How To Save A Marriage

Great couples fight. What’s different about them is they never allow their disagreements to become personal or attacking, even though they can be furious at their spouse. When you watch videos of couples who are “fighting,” that’s one thing that stands out between the couples in trouble and the couples that last – they have decided not to let their conflict rise about a 7 (out of 10).
It’s not something they’re necessarily born with, but often it’s a decision they’ve made as a couple and as individuals.

Keeping Score is wonderful

When there’s conflict, it’s easy to get caught up in “not losing.” The problem with this approach is when one person “wins,” the other feels like they lose. When I mention this to couples, I’m often met with, “I’m not trying to win; I just need them to understand.” Translation: I need/expect/demand that they agree with me. That is winning, and there’s nothing wrong with winning – at times.

What happens is when you get your way, your partner rarely gives in because you’ve convinced them. Most of the time, they are willing to do things your way as a manner of concession. When you do get your way, keep track of how many times your partner has deferred to you. If he/she has “given in” to you, it might feel like they’ve simply realized you were right; but in their mind and heart, they feel like they’ve been gracious, and they can only be gracious for a certain number of times before they’ll become resentful.

I often tell wives this, “When you get your way, softly lean in to your husband and say, ‘Thanks for letting me win this one.’” Then smile. It’s not meant to be condescending, and you can’t use it every time, but it’s a way of letting him know that you realized he was willing to allow you to influence him. This works much better than simply assuming you’ve convinced him.

Address Your Relationship Injuries

If you’re honest, you know you’ve got “stuff” from somewhere. Parents, ex’s, siblings and the list could go on. What’s important isn’t so much what has happened to you. It’s how you learned to cope with it. The good news is your coping skills are very good at protecting you. The bad side is they aren’t there to help you get close to someone – they’re simply to protect you; and when you marry, your Coping Skills often collide with your partner’s. When you know how you cope (yelling, ignoring, blaming, etc.) then you can share this with your spouse AND give them permission to point it out when you’re doing it.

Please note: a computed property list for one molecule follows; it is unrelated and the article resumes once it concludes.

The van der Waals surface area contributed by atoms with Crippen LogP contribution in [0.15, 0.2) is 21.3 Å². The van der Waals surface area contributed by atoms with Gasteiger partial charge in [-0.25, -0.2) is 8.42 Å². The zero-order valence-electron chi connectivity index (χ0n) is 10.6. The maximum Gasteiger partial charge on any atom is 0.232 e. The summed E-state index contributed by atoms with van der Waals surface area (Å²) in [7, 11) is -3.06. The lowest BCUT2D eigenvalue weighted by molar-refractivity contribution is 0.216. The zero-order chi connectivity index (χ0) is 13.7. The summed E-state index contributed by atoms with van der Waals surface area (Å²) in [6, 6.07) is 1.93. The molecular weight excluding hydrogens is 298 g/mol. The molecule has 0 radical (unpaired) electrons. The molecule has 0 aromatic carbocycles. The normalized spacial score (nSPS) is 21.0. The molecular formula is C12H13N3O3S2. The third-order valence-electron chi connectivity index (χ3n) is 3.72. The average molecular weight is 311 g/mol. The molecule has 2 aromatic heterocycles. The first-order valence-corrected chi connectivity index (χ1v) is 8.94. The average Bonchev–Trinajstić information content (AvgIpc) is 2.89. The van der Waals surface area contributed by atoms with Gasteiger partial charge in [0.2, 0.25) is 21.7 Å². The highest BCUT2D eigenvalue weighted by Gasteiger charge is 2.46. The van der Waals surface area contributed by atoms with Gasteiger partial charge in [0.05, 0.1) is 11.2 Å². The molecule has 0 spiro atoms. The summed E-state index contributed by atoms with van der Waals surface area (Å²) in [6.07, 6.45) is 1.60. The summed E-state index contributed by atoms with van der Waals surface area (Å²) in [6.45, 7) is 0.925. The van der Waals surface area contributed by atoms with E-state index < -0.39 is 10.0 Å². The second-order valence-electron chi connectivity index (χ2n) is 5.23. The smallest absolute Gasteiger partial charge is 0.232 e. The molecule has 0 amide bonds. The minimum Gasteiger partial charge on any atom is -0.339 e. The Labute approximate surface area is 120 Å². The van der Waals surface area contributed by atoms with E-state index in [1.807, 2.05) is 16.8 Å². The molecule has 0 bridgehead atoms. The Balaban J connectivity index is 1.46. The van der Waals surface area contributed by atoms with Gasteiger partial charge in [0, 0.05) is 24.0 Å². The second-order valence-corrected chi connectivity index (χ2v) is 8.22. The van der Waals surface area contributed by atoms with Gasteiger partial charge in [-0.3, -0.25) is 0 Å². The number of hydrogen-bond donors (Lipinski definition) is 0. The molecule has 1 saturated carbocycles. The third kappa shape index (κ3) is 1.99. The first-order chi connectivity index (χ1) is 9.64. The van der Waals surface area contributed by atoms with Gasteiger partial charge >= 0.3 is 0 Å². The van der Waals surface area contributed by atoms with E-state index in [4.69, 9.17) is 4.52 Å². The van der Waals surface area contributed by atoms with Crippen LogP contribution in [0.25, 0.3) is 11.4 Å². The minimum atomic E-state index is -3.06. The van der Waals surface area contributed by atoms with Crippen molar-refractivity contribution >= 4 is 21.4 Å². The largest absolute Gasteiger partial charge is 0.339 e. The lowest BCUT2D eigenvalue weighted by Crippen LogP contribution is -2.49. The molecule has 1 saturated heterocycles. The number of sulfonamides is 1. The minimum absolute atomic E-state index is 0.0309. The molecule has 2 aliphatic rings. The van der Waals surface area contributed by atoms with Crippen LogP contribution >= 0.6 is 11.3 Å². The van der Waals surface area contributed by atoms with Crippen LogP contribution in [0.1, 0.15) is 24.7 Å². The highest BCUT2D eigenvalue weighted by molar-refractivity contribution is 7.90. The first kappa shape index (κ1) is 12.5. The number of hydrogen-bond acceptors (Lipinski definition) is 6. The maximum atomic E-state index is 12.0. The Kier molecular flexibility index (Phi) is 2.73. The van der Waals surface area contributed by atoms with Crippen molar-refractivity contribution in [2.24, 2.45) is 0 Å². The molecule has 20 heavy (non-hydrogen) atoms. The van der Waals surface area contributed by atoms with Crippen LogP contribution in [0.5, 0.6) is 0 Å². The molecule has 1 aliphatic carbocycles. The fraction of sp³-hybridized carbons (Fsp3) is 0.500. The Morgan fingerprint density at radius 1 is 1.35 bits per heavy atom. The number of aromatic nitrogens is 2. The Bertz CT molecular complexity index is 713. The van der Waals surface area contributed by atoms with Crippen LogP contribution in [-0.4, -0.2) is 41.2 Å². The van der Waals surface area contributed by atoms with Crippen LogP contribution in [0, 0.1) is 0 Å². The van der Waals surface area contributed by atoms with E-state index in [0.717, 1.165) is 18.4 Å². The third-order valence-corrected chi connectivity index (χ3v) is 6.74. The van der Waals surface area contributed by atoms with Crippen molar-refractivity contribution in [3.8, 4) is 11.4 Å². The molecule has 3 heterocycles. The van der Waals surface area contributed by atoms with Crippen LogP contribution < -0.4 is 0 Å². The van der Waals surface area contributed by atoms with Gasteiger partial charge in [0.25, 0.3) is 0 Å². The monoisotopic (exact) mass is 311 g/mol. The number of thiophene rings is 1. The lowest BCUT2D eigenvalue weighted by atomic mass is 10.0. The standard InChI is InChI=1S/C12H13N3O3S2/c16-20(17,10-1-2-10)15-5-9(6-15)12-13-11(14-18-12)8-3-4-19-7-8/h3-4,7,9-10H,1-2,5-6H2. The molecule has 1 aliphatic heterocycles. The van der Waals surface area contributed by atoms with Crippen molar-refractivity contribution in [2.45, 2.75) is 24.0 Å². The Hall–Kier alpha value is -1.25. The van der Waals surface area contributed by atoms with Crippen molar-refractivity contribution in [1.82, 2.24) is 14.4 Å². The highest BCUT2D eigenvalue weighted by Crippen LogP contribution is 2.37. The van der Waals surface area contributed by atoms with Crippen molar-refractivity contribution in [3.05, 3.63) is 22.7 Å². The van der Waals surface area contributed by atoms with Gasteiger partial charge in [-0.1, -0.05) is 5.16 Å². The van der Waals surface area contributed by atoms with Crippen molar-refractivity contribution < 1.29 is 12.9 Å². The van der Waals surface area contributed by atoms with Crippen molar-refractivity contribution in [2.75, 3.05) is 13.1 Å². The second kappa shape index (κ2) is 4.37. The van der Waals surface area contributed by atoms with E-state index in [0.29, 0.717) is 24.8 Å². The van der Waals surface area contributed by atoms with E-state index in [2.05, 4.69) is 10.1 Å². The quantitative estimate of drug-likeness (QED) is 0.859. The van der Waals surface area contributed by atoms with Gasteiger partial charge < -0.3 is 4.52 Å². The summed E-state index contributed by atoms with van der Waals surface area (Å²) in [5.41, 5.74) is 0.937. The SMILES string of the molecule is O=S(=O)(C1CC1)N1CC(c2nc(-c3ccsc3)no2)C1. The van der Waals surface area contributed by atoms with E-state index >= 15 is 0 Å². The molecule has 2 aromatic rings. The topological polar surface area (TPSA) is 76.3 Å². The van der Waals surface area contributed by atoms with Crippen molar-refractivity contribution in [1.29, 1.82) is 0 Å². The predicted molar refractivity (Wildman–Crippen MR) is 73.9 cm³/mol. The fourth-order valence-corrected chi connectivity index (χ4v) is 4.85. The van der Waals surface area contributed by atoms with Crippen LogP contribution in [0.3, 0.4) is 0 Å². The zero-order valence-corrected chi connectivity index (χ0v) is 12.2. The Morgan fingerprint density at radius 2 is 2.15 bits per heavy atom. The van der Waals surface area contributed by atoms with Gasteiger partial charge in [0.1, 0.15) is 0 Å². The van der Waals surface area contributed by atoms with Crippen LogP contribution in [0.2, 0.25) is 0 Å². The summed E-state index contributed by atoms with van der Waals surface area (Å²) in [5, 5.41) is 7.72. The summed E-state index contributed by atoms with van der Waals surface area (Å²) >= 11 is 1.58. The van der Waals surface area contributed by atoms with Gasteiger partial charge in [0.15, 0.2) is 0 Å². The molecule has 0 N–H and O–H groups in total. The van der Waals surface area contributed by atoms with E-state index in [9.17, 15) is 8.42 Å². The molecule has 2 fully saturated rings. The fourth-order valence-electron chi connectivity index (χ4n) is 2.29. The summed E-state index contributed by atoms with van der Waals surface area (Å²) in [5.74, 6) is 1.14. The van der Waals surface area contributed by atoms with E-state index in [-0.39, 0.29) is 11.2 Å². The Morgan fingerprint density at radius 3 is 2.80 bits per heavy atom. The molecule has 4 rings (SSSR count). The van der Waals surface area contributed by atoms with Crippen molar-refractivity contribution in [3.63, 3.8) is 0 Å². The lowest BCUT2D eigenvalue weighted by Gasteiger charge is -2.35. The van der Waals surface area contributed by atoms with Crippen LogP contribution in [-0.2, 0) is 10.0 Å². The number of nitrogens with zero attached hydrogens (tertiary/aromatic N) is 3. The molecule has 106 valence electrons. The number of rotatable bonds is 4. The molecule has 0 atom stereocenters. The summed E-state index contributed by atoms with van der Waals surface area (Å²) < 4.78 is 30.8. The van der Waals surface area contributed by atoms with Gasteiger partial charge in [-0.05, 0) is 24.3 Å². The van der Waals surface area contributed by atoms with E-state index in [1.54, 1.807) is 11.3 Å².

This takes courage, but it offers a level of intimacy that successful couples share. By revealing how you respond to conflict, you’re inviting your spouse to help you trade in those old Coping Skills so you can learn new ones through practicing with your spouse. When you don’t lose your temper, it will feel awkward and unsettling because now there is a void. What are you going to replace it with? This is the opportunity for closeness as you share your true feelings with your spouse instead of hiding behind your Coping Skills.

Compatibility is overrated – Give Them What They Want

So many singles search for their Soul Mate believing that if they find their ideal match, their marriage will be almost effortless. The problem with compatibility is it changes as couples grow older. Needs change, goals change and couples have to adjust. The person you married in your 20s is going to be different in their 40s and count on several unexpected crises to occur during that time.

What great couples have learned is when you find out what your partner really likes, and you give that to them, they’ll automatically feel more connected to you. The one thing all husbands crave is their wife’s emotions which will melt his heart and create the "Campfire Effect." This is where your husband feels a deep connection to you just being in your presence.

Click here for the quick video which gifts you with the glamor and allure of the Campfire Effect.